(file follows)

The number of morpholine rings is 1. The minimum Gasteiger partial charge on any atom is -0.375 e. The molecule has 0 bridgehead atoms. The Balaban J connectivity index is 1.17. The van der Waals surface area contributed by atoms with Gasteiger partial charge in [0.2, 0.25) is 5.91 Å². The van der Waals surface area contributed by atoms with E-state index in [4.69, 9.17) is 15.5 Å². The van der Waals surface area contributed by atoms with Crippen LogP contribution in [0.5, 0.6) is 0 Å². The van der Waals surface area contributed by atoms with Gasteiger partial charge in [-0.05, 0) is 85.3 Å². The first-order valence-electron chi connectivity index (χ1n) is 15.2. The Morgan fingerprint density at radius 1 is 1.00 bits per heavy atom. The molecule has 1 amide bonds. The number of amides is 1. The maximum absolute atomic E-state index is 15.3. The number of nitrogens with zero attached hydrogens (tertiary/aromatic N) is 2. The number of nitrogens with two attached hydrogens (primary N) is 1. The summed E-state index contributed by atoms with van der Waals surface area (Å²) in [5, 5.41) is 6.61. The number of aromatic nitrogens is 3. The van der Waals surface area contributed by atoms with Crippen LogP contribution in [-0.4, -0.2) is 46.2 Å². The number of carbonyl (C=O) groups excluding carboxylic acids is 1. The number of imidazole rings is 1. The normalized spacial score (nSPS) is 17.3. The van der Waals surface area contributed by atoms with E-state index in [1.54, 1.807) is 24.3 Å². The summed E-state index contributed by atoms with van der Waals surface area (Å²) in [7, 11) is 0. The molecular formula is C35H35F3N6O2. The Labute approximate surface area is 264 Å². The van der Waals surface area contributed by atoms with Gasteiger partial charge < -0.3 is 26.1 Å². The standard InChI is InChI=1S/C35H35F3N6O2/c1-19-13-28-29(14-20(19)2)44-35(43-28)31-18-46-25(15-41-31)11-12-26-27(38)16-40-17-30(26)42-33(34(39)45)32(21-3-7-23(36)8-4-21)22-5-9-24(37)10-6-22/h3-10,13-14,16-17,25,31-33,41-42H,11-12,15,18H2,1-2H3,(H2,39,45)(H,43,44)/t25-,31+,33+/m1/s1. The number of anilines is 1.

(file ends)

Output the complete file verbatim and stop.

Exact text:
The number of morpholine rings is 1. The minimum Gasteiger partial charge on any atom is -0.375 e. The molecule has 0 bridgehead atoms. The Balaban J connectivity index is 1.17. The van der Waals surface area contributed by atoms with Gasteiger partial charge in [0.2, 0.25) is 5.91 Å². The van der Waals surface area contributed by atoms with E-state index in [4.69, 9.17) is 15.5 Å². The van der Waals surface area contributed by atoms with Crippen LogP contribution in [0.5, 0.6) is 0 Å². The van der Waals surface area contributed by atoms with Gasteiger partial charge in [-0.05, 0) is 85.3 Å². The first-order valence-electron chi connectivity index (χ1n) is 15.2. The Morgan fingerprint density at radius 1 is 1.00 bits per heavy atom. The molecule has 1 amide bonds. The number of amides is 1. The maximum absolute atomic E-state index is 15.3. The number of nitrogens with zero attached hydrogens (tertiary/aromatic N) is 2. The number of nitrogens with two attached hydrogens (primary N) is 1. The summed E-state index contributed by atoms with van der Waals surface area (Å²) in [5, 5.41) is 6.61. The number of aromatic nitrogens is 3. The van der Waals surface area contributed by atoms with Crippen LogP contribution in [-0.4, -0.2) is 46.2 Å². The number of carbonyl (C=O) groups excluding carboxylic acids is 1. The number of imidazole rings is 1. The normalized spacial score (nSPS) is 17.3. The van der Waals surface area contributed by atoms with E-state index in [1.54, 1.807) is 24.3 Å². The summed E-state index contributed by atoms with van der Waals surface area (Å²) in [7, 11) is 0. The molecular formula is C35H35F3N6O2. The Labute approximate surface area is 264 Å². The van der Waals surface area contributed by atoms with Gasteiger partial charge < -0.3 is 26.1 Å². The standard InChI is InChI=1S/C35H35F3N6O2/c1-19-13-28-29(14-20(19)2)44-35(43-28)31-18-46-25(15-41-31)11-12-26-27(38)16-40-17-30(26)42-33(34(39)45)32(21-3-7-23(36)8-4-21)22-5-9-24(37)10-6-22/h3-10,13-14,16-17,25,31-33,41-42H,11-12,15,18H2,1-2H3,(H2,39,45)(H,43,44)/t25-,31+,33+/m1/s1. The number of anilines is 1.